A Guide to Storing Important Documents - American Credit Foundation

A Guide to Storing Important Documents

guide to important document storage

A guide to storing important documents: In some ways, the story of our life is told on paper. Birth, marriage, purchases, travels, finances, insurance policies, and legal issues can all be found on official, often government-issued documents that we must collect, store and keep within arm’s reach should we ever need to refer to them. And then there are the financial documents tied to things like our mortgage or car loan paperwork, information about student loans, bank accounts and credit card accounts, and more.

For many of us, this creates a problem. Just how long do we really need to hold on to many of these documents and when — if ever — can some of them be relegated to the shredder?

To address those questions, I’ve prepared a simple guide to help you put your life’s paper trail in order. But before I begin, allow me an important disclaimer. I’ve separated the following information into three categories. However, not all of the items listed in each category are a perfect fit for the specified timeframe I’ve given. In those cases, I’ve provided additional information to better guide you.

Documents that Should Never be Tossed

important documents

These are the documents that you should never, ever throw out or shred. I’d actually recommend going a step further and protecting them in a fireproof safe or at your bank or credit union’s safety deposit box.

  • Birth records
  • Social Security cards
  • Passports
  • Military records
  • Adoption records
  • Marriage certificates
  • Death certificates
  • Retirement and pension records
  • Divorce decrees
  • Important correspondence

Loan paperwork, including contracts, for any and all bills you’re still paying on such as your home, car or student debt. Also, when you pay off the debt, indefinitely keep a copy of the payoff statement as issued by your lender.

Any and all legal documents such as wills or those relating to power of attorney or health care proxies.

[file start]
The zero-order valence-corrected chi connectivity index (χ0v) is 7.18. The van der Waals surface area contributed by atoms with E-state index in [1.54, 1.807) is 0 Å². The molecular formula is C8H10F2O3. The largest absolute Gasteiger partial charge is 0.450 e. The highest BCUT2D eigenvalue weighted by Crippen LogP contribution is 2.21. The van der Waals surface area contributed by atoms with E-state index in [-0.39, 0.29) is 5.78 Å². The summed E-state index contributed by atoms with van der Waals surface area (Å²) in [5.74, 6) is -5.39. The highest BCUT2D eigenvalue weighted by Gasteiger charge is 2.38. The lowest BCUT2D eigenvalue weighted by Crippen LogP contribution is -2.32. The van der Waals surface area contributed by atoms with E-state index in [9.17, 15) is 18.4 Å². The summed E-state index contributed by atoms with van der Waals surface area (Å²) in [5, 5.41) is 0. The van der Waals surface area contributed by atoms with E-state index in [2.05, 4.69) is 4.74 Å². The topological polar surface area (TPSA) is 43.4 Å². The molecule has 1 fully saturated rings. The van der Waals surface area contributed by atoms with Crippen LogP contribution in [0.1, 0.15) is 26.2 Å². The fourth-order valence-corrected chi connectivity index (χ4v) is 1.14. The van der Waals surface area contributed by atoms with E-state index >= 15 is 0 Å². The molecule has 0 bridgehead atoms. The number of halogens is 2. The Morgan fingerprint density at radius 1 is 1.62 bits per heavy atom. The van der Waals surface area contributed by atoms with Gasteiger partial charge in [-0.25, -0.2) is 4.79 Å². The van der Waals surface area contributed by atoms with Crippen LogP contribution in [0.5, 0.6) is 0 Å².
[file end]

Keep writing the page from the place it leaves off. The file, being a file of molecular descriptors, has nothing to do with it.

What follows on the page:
Documents authenticating art, jewelry or other valuables’ worth and certificates of authenticity (these can be discarded if you sell the item).

Documents to Hold on to For Several Years

file storage

While you may not have to hang onto these documents for life, you probably want to wait a while before feeding them through the shredder. Documents in the “keep for a while” category include:

  • Tax returns and supporting documents should be retained for at least seven years. This is because the IRS has the right to randomly audit you three years after you file your taxes or six years after if the agency suspects you didn’t report 25 percent or more of your income.
  • Statements for your retirement plans should be kept as long as you have money or other assets in your account.
  • End-of-year account statements on any investments such as bonds, mutual funds or stocks should be kept for as long as you have the investment. Even if you sell, you might consider keeping these documents indefinitely if you need them to file taxes.
  • Insurance policies like those on your home and vehicles should be retained for a year or until you renew the policy. In the case of life, disability or long-term care policies, those should be kept safe as long as the policy is in place.
  • Any documents related to your purchased home should be kept as long as you own the home. This includes any records of renovation or work that needed a permit or city inspection.

Documents to Keep For a Year or (much) Less

shredded paper

Get your shredder ready. There are a lot of finance-related items that simply don’t require long-term storage solutions:

  • Monthly bills such as cable, phone or utilities can often be thrown out once you are sure they’re correct. However, if you need them to provide proof of deduction on your tax returns, hang on to them as long as you would any other tax-related docs.
  • Monthly and quarterly investment statements and bank statements. They can be tossed one you’ve reviewed them for accuracy. Plus, you’ll receive an end-of-the year statement that provides a recap.
  • Credit card statements can be kept until you know there are no false charges or incorrect fees and that everything else is in order. In some cases, statements showing large purchases with production protections, like a warranty, or tax-deductible purchases can be kept until you prepare and file your taxes (again, any tax-related documents can be kept for at least seven years to be on the safe side).
  • Pay stubs should be kept until you are sure they are in line with your yearly W-2 statement. However, if you’re looking to buy a home, your lender will likely want to see a couple of month’s worth of pay stubs. In that case, hold on to them until you close on your home.
  • Medical bills should never be thrown out until you are certain your claim has been paid or you yourself have made the payments in full. But, like large purchase that might be deducted on taxes, if your medical bills represent deductions you can make come tax time, make sure to keep them until you file and afterwards.

Before I wrap up, a word about electronic documents. If you choose to store everything in this manner, be sure to back up everything on an external hard drive that is stored in a safe place, preferably with those documents I’ve advised you never discard. This is simple way to ensure all of your important papers are never lost and will afford you peace of mind.

If you have any questions related to document storage or any other financial matter, our team here at American Credit Foundation is happy to assist you. Contact us for a free, no-obligation consultation to get started.

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